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Terroir or Terror in Wisconsin Grape Growing

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Brianna

It’s time to talk about how great Wisconsin is for growing grapes and how terroir is a part of that.  Just don’t ask those in the Southwest quadrant of the state.  Southwestern Wisconsin had a late frost this past spring and lost as much as 75% of their crop.  Our vineyard suffered that same fate in 2015.  Now we could feel sorry for ourselves, or we could just come to grips with the fact that late frost is a danger to most grape growing regions including France, Italy and California.  While visiting Paso Robles just a few months ago, my wife and I were told about the terrible frost that hit them just a couple of years ago, where the shoots were 18 inches long and a sharp drop in temperature one night turned everything brown.  How devastating!  Walking through our own vineyard in 2015 felt like I had a stake driven through my chest.  Anyway, enough depressing talk.

The real point is that you can grow grapes in Wisconsin and this year is looking very promising so far.  If you drive down any country road right now you’ll see beautiful corn and wheat fields unlike anything we’ve seen for many years.  The same thing is going on with our vineyards.  We’ve had a mild winter and spring and now the summer is hot but not too hot and there is rain but not too much rain.  More importantly, the sun has not been hiding behind the clouds for weeks on end like it did back in 2014.  So with just a little more blessing, we could have an abundant and high quality crop.

With all that being said, there is that word that grape-growers always use; terroir.  Terroir is everything that affects the grape except the weather.  The soil, the slope of the vineyard, and the latitude and longitude where the vineyard exists all affect the flavor of the grape.  Some find this hard to believe but having grown grapes for seven seasons now it has become very apparent that these things do have an impact.  The slope of the vineyard is a prime example.  A vineyard that slopes to the south as little as 2 or 3 percent will have a significantly earlier ripening than an area sloping to the north.   Most grape growers think it goes much further than that in that it produces flavors on that south slope that are not attainable on the north sloping.  I myself would not readily believe this except for the fact that all the great grape growing regions of the world hold this concept as fact.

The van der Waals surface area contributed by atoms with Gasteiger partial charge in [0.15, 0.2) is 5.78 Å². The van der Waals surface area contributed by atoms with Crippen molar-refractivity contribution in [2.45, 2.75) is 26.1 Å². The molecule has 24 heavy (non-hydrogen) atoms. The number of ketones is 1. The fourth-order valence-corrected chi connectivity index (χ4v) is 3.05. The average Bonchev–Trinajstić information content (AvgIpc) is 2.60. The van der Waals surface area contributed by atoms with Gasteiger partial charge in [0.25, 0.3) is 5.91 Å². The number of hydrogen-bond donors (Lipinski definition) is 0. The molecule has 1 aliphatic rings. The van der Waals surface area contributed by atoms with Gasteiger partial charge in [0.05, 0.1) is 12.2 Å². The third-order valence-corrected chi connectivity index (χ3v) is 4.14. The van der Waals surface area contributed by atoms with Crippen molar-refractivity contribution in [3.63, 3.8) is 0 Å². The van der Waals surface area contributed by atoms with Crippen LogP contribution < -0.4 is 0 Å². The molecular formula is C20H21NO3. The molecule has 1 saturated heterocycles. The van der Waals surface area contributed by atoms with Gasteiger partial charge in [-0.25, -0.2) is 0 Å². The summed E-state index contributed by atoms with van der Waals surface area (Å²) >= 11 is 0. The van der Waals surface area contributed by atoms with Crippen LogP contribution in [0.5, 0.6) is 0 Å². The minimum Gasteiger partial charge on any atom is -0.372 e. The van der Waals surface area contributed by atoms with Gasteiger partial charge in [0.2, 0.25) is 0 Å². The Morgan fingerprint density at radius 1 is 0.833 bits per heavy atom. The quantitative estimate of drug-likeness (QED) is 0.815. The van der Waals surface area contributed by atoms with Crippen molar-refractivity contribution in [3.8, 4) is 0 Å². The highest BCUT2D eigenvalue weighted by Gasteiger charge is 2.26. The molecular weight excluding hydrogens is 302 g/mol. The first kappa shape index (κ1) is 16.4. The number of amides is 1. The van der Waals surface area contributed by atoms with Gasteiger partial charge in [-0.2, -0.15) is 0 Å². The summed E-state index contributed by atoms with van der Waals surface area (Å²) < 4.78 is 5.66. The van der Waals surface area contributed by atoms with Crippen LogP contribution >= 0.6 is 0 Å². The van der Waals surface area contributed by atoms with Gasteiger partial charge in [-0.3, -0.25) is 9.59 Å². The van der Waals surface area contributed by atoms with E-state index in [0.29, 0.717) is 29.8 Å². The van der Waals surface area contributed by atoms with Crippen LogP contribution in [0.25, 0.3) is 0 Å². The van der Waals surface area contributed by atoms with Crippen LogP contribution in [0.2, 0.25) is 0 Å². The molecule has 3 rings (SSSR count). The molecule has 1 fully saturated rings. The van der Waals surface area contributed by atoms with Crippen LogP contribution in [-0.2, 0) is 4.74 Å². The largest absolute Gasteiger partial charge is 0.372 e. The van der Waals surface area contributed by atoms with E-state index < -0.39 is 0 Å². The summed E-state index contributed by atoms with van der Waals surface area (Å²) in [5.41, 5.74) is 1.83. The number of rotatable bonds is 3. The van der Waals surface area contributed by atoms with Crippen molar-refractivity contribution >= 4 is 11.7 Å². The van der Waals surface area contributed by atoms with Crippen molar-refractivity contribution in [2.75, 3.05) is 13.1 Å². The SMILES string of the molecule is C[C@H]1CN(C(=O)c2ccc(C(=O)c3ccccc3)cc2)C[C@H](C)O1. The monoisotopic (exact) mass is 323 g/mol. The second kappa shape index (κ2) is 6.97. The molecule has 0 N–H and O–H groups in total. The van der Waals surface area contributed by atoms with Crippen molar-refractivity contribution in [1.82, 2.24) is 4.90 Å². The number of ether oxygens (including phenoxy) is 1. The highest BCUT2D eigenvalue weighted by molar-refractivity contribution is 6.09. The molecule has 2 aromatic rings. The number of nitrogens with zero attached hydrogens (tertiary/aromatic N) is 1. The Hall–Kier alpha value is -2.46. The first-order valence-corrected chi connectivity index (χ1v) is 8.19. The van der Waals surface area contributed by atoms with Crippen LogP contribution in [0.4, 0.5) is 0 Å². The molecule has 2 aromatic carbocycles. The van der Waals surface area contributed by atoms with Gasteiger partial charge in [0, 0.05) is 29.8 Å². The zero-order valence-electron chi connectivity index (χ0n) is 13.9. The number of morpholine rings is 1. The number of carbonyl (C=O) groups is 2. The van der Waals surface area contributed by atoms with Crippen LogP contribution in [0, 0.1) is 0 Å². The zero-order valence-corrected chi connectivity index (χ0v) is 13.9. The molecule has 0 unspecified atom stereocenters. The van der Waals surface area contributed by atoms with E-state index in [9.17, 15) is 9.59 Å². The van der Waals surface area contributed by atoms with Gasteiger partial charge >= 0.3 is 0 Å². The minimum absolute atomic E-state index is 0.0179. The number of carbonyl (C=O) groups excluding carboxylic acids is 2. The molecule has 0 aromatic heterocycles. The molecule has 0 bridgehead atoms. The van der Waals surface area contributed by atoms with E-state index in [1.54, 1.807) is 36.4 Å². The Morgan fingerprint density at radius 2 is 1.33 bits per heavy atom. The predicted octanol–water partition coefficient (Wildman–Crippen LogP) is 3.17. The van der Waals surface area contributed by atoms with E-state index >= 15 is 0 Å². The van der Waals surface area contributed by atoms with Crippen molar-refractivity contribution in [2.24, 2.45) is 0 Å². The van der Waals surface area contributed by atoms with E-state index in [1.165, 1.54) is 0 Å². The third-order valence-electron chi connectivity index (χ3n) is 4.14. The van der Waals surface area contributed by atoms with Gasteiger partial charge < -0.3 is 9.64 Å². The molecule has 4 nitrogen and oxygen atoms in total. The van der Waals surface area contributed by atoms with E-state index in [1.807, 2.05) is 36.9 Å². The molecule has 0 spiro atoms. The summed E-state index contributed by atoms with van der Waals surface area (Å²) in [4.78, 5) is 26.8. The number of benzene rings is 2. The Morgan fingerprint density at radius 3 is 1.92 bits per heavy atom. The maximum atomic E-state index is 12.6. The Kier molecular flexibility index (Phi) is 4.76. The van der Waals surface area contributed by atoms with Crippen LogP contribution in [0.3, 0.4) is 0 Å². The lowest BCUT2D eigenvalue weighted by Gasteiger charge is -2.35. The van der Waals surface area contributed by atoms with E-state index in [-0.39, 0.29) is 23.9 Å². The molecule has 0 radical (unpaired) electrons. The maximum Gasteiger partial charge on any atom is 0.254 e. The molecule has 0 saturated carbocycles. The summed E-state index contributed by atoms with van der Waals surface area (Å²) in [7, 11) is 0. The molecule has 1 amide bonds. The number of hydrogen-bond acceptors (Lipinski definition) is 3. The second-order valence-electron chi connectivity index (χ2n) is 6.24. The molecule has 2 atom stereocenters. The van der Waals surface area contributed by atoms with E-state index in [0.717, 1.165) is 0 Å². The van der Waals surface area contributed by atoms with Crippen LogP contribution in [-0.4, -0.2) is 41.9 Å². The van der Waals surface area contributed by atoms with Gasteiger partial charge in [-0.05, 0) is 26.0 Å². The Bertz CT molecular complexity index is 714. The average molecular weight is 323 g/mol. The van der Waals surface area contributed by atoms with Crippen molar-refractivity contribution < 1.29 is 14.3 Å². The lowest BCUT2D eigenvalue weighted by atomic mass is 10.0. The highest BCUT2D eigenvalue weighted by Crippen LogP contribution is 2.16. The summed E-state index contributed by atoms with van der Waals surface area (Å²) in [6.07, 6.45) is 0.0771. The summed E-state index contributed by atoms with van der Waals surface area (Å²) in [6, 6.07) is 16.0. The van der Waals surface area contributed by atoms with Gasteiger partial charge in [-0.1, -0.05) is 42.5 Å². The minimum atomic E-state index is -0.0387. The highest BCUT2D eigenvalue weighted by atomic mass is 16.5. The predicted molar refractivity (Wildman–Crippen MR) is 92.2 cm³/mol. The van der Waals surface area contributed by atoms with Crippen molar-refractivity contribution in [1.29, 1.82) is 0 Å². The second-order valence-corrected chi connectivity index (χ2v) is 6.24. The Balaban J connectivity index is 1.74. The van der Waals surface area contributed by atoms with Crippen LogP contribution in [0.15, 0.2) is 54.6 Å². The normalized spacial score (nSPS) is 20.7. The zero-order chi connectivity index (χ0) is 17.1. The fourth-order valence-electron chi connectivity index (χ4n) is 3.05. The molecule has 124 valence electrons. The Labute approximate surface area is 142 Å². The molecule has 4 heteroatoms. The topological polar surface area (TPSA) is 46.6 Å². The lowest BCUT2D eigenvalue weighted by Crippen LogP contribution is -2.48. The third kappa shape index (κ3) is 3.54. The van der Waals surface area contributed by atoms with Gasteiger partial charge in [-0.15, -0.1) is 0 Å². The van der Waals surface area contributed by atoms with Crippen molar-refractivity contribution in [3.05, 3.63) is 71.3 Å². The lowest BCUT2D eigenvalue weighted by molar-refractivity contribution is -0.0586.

In Wisconsin, specifically the Niagara Escarpment, we have many gently rolling hills to make this a very common situation.  We also have the same longitude as Bordeaux France and our soil is very well suited to growing fruit.  So, several years ago the Federal Government declared Northeast Wisconsin an American Viticulture Area called “The Wisconsin Ledge”.

So what is our Terroir all about?  Good soil and good sunlight.

Until next time,

J.

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